A Letter to My Dad

I just came across this letter to my father. I think I wrote it last year, but I can’t really put a date on it. When I wrote it it seemed like a bunch of mixed up thoughts, not clear. Now I am not sure about the writing but it makes more sense to me. I hope my father read it with an open mind. We don’t talk much. Well we talk sometimes, but unfortunately listening is not one of my birth family’s values. I never got a response to this specifically which is probably why I forgot about it. I think it explains our relationship pretty well at least my half of it.

He really was a good Dad. He took us camping and played games with us. He rescued me several times from problems of my own design. There were so many times when we laughed so hard at things that happened. My friends from high school think of him as a great guy. But something happened in the last twenty years, since I became a parent, he drifted into his own world with the support of my mom, and it is hard to find a way in. I went out to visit my parents this last winter, but we did not have the courage to honestly discuss our relationship. My children have not seen the dad I knew. They only see the temperamental man who talks loudly and bullies people with his oppinions   and cannot stop talking to hear their voices. I suspect he is afraid of aging and losing his strength. He was always very competitive, intellectually and physically. He always wanted to be the best at what he did. He couldn’t live up to his own standards,no one could.

Dear Dad,

It is hard to know how to say things honestly without hurting feelings with a point of view. I am trying not to see the current situation between us in terms of good or bad, but just how it needs to be for a while. I think feelings have been hurt and time and perspective will hopefully restore some balance. I can only judge from my point of view. I did not make the arrangements. And, so many little things led to this point, but we can’t really resolve those. They are done. Suffice to say we are in a pickle, and I don’t know how to get out of it.

It seems it all comes down to our tenuous relationships. We don’t know each other well. I thought since I grew up with you that I would have more insight into your motivations, but I realize I really don’t know much about who you are. So much of who I am is based on who I was when I was a child or an adolescent and the continuous stream of selves that grew out of that child. I don’t know much about you as a child or how you grew to be a man before our life together nor do I know much about Mom. I know your father did not express love in tender ways or generously. I know that Mom had to do a lot of caring for her little brother. I remember a little about all of my grandparents and little snips of stories that happened when you were growing up, but not how your life was day to day and the things that you carried on into the adult world, your dreams and fears, fantasies and visions, the things that keep sprouting up when all else changes. And, even though I lived with you for all my early life, I don’t know a lot about the real struggles and pain, joy and passions that pushed you and molded your and Mom’s relationship. How can I presume to judge with such a paucity of real information.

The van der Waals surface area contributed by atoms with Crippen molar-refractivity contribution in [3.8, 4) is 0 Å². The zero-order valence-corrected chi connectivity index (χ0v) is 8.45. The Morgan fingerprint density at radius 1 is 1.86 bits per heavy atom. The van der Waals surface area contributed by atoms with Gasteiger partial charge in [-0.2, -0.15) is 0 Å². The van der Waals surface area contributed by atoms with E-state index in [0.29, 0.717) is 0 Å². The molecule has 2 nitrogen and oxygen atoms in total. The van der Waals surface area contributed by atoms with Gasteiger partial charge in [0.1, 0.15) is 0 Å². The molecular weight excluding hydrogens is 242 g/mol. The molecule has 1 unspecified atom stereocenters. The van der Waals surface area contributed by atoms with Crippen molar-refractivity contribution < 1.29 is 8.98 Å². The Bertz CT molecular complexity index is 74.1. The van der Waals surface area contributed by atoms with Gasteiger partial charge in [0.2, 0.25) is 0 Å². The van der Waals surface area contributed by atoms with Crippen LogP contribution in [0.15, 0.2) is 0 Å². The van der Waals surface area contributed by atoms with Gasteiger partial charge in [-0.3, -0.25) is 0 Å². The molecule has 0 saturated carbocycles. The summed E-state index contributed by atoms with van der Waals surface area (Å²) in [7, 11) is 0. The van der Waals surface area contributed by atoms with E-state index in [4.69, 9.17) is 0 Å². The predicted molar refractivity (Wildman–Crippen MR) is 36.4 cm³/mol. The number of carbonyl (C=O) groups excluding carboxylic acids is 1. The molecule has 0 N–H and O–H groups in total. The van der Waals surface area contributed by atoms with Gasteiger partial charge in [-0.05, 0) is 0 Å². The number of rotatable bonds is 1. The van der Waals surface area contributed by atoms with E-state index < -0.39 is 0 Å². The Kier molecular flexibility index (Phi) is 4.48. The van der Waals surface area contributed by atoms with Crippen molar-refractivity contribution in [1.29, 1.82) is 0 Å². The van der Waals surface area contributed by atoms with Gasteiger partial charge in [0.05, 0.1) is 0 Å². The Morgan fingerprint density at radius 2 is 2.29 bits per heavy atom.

I know that raising children for me has been a dizzying journey into a strange land, and I have so much more information at hand than you did when you started. I am not sure how much my children understand who I am. It seems in order to really communicate, we need to understand a little better who we are. We need to know why we are driven to do the things we do.

I don’t think you realize how deeply your actions hurt people, or maybe you can’t stop yourself. That only you know. And, know that I love you beyond your actions, but I can’t expose my family to those actions. I don’t know how long it will be or if you can fix it in your current state. Maybe, it’s just done. I don’t know. For me, my skin is tough. Like everyone in this family I just put it down to high spirits and misunderstandings as did Elizabeth. I think somehow our relationships have made us see the world more selfishly, always defending our positions to the death and never admitting mistakes. Maybe we need to figure this out. Maybe we don’t have to be right all the time. Maybe there’s a way to be right without someone else being wrong. I know that I can defend my mistakes into the ground. The solution, I think, has to do with being aware of others feelings as if they were an extension of your own even if you don’t completely understand or agree. Having strong feelings and opinions, but holding other people’s opinions and feelings as a sacred trust. It’s so hard to put words around it. The ideas are slippery and squirt free like a wet grape. Oh well, I’m done for now. Thanks for the note. Write more soon. I will continue pondering and trying to build word houses to hold some of this loose stuff scattered about in my head. It really is a dreadful mess up there.

Your Loving Son,

This entry was posted in change, developing relationships, discovery and recovery, Family, thinking in words and tagged , , , . Bookmark the permalink.

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